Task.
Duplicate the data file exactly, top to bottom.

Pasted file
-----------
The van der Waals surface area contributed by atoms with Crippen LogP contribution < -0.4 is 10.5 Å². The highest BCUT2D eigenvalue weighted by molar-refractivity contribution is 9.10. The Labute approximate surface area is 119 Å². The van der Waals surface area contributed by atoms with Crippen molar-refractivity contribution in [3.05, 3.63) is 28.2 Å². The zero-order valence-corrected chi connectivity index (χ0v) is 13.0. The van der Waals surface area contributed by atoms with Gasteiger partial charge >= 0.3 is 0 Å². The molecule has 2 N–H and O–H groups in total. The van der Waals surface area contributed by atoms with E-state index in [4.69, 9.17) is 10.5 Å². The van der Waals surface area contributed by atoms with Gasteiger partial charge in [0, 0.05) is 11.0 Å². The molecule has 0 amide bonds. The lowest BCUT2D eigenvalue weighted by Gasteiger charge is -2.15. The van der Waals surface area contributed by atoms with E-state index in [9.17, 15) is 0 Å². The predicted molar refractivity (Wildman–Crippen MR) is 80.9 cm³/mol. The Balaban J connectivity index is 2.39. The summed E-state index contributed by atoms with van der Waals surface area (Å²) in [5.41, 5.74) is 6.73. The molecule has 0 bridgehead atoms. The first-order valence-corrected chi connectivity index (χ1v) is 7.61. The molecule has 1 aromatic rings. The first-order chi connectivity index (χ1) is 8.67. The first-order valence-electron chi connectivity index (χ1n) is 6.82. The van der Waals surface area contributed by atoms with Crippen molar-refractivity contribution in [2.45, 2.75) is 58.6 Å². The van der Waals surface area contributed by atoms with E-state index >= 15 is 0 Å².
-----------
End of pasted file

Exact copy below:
The van der Waals surface area contributed by atoms with Crippen LogP contribution < -0.4 is 10.5 Å². The highest BCUT2D eigenvalue weighted by molar-refractivity contribution is 9.10. The Labute approximate surface area is 119 Å². The van der Waals surface area contributed by atoms with Crippen molar-refractivity contribution in [3.05, 3.63) is 28.2 Å². The zero-order valence-corrected chi connectivity index (χ0v) is 13.0. The van der Waals surface area contributed by atoms with Gasteiger partial charge >= 0.3 is 0 Å². The molecule has 2 N–H and O–H groups in total. The van der Waals surface area contributed by atoms with E-state index in [4.69, 9.17) is 10.5 Å². The van der Waals surface area contributed by atoms with Gasteiger partial charge in [0, 0.05) is 11.0 Å². The molecule has 0 amide bonds. The lowest BCUT2D eigenvalue weighted by Gasteiger charge is -2.15. The van der Waals surface area contributed by atoms with E-state index in [9.17, 15) is 0 Å². The predicted molar refractivity (Wildman–Crippen MR) is 80.9 cm³/mol. The Balaban J connectivity index is 2.39. The summed E-state index contributed by atoms with van der Waals surface area (Å²) in [5.41, 5.74) is 6.73. The molecule has 0 bridgehead atoms. The first-order valence-corrected chi connectivity index (χ1v) is 7.61. The molecule has 1 aromatic rings. The first-order chi connectivity index (χ1) is 8.67. The first-order valence-electron chi connectivity index (χ1n) is 6.82. The van der Waals surface area contributed by atoms with Crippen molar-refractivity contribution in [2.45, 2.75) is 58.6 Å². The van der Waals surface area contributed by atoms with E-state index >= 15 is 0 Å².